Electric cars do not address the car’s biggest drawbacks
The biggest problems with our car-centred society is not oil dependence or pollution, but rather massive capital expenses, space requirements, wasted time, and health impacts from sedentary living. Electrification can do nothing about these major drawbacks of the car.
Most of the cost of a car is unrelated to the drivetrain, so car capital costs will remain high regardless of how far battery costs fall. More importantly, cars require enormous infrastructure buildouts in the form of roads, parking spaces and garages. Furthermore, cities designed for cars result in poor utilisation of building capital, since home space, office space, retail space, and driving, fuelling/charging and parking space are all used at a rather low capacity factor. In addition, the large amount of time spent in a car cannot be used effectively for work or relaxation. In fact, it is often quite stressful, adding to the very costly health problems caused by a sedentary car-based lifestyle.
With advances in telecommunications technology and small electric vehicles, I believe the car will start to pay for these major fundamental drawbacks. For example, my estimate is that telecommuting and small electric vehicles can save a mammoth $18,500/year and $10,000/year respectively relative to the conventional car-centred lifestyle. For this reason, I believe that the next couple of decades will see a gradual shift in urban design from sprawling cities built for cars to smart cities built for people.
The graph below summarises my forecast for the global car market. Despite massive growth in the global middle class, I believe that car sales will peak around 2030 when technology-neutral climate policies are introduced. By that time, value propositions from telecommuting, small electric vehicles and online retailing in smart cities built for people instead of cars will reach maturity, taking significant market share from the car.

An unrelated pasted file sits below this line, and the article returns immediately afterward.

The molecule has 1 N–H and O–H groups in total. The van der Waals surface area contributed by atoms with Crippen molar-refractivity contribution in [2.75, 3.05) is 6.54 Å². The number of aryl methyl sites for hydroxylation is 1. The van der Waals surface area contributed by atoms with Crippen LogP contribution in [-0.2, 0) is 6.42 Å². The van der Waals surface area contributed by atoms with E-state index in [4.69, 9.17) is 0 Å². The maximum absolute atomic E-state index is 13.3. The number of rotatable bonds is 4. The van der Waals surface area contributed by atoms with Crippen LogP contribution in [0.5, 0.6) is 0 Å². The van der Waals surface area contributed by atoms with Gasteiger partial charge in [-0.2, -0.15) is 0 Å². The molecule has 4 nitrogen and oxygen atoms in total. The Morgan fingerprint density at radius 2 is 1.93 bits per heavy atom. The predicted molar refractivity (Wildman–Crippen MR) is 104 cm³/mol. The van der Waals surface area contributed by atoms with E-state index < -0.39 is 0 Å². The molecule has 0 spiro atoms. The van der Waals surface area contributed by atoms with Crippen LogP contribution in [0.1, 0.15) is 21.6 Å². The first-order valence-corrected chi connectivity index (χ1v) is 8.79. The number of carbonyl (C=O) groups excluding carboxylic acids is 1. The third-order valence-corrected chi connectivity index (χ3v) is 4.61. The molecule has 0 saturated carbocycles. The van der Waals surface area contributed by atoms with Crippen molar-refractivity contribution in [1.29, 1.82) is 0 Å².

Given the large amount of expensive capital already invested in building our car-based society, the transition to cities built for people will not happen rapidly. Still, these trends away from the traditional car-centred lifestyle will steadily proceed over the coming three decades, creating a lengthy plateau and ultimate decline in global car sales.
The demand for stop-go city driving (where BEVs are at their best) will be hit hardest by these trends. Thus, I believe that the market share of BEVs will plateau at about a quarter of car sales. Most cars specialising in highway driving will remain plug-free (although hybridisation will become standard). PHEVs will find a home in the shrinking general-purpose car market where slow charging at night will suffice for most city driving and the conventional hybrid drivetrain will take care of long trips. The PHEV package will also work well for fuel cell drivetrains towards the latter part of the forecast period.
Autonomous cars present an important uncertainty in this forecast. At this point, autonomy is assumed to only have a minor impact, but many companies are working hard on this topic, so a breakthrough is possible. However, I think the universal level 5 autonomy (where all cars are sold without steering wheels) that is required for making a significant impact on this forecast is still many years away.
Comparison to other outlooks